USD 232 in De Soto records first positive COVID-19 case as it forms advisory committee to give board recommendations during pandemic

The USD 232 School District in De Soto will still have the final say when interpreting COVID-19 data trends and determining which learning environments — in-person, remote or hybrid — are most appropriate. But the school board plans to consider recommendations from a COVID Advisory Committee that district staff is still forming.

The USD 232 School District in De Soto will still have the final say when interpreting COVID-19 data trends and determining which learning environments — in-person, remote or hybrid — are most appropriate for students. But the school board plans to consider recommendations from a COVID Advisory Committee being formed by the district.

The district is also launching an online dashboard on Wednesday that will share data on positive cases and trends within USD 232 schools.

Why it matters: The USD 232 Board of Education on Aug. 24 directed Superintendent Frank Harwood to create a COVID Advisory Committee. The exact role of the committee was left open-ended for a few weeks while the superintendent began to recruit members, but Harwood told the board that the general purpose of the committee will be to offer the district guidance on interpreting COVID-19 trends and determining whether USD 232 schools should be in in-person, remote or hybrid learning environments.

The advisory committee will have 17 members total members, broken down into the following groups:

  • 5 patrons from across the school district
  • 5 district employees, including an elementary teacher, a secondary teacher, and a staff member or representative from each of the following departments or teams: health services, mental health and human resources
  • 3 experts who have limited ties to the district in order to provide unbiased opinions. Each of these would have one of the following backgrounds: public health, medicine and mental health
  • 4 ex officio members, which would comprise three school board members and the district superintendent

A positive case: Monday’s discussion about the advisory committee came hours after USD 232 recorded its first positive case, a person connected to Monticello Trails Middle School. Principal Melissa Hansen sent two different letters to parents and families — one for families of students who had low-risk contact with the positive case and the other for families of students who had no contact.

Harwood said the person tested positive over the weekend, which means they had likely been at school last week while infectious.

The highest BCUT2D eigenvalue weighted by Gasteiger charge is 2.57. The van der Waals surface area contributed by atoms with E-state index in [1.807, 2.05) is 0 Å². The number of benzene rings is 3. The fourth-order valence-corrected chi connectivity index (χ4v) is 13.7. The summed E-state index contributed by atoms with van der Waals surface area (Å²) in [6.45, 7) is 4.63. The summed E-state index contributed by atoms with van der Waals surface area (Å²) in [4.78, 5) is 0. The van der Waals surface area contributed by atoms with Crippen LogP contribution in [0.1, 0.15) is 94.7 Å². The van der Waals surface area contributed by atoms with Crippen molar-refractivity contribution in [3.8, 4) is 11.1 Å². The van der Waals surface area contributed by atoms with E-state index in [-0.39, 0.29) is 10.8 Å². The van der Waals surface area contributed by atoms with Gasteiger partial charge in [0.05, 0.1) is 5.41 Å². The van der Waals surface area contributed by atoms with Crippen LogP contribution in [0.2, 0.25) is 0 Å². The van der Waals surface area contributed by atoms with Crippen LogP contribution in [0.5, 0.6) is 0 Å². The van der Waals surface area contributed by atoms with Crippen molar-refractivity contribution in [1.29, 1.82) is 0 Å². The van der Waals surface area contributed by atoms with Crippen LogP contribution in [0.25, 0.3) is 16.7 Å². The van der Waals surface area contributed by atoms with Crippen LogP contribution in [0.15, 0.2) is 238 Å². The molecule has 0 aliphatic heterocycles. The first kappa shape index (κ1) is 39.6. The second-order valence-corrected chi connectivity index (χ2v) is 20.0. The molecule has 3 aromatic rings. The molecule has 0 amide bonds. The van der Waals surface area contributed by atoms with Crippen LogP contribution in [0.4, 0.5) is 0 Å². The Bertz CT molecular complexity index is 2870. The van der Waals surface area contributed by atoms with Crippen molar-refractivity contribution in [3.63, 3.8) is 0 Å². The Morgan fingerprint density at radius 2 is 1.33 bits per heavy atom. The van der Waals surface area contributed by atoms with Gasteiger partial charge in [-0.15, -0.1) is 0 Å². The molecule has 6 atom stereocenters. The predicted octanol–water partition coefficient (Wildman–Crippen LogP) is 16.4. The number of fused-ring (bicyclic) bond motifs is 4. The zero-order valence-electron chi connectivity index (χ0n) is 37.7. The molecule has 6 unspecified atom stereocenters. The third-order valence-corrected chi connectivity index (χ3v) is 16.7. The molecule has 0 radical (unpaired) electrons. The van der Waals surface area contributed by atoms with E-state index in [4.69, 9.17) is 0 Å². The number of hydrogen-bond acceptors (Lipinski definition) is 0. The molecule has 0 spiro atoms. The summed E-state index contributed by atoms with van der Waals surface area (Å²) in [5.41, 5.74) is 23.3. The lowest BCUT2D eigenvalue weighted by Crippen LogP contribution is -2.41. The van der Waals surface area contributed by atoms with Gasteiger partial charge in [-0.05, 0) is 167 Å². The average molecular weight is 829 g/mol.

To date, the school district has 121 staff and students in quarantine or isolation due to possible exposure. Superintendent Frank Harwood said the majority of these possible close contacts took place off school grounds. Some employees were exposed at work over the summer.

To date, the school district has 121 staff and students in quarantine or isolation due to possible exposure. Harwood said the majority of these possible close contacts took place off school grounds.

What was said: Harwood said that giving the school board the final say over the COVID-19 advisory committee’s recommendations will ensure transparency during an unprecedented school year.

Some school board members said they wanted to retain responsibility for final decisions related to learning environments.

  • “I think it’s important that we have professionals and patrons from across the district as well as staff members reviewing the gating criteria and understanding the data, what makes up that gating criteria. But ultimately I think it’s our responsibility to make that determination.” — Danielle Heikes, board president
  • “I also think it’s important that our patrons are able to have that sense of what transpired in these meetings as much as possible, so having that transparency in terms of them being able to hear a report is very important, too.” — Ashley Spaulding, board member

The bigger picture: The USD 232 school board spent nearly six hours in a meeting last month debating whether to allow students to start the school year in a hybrid learning model. The board eventually agreed to do so, overturning an earlier decision to start the school year with all students learning remotely. (That decision left Shawnee Mission Schools as the only public school district in Johnson County doing an all-remote start.)

What’s next: Once formed, the advisory committee will meet sometime next week and provide recommendations for the school board to consider at its next meeting, Sept. 28. The school year began Tuesday, Sept. 8, so the school district so far has limited data to interpret in terms of attendance and absentees.

Any action taken by the board from the advisory committee’s recommendation — including a change in whether students are learning in-person, remotely or in a hybrid environment — could be implemented by early October.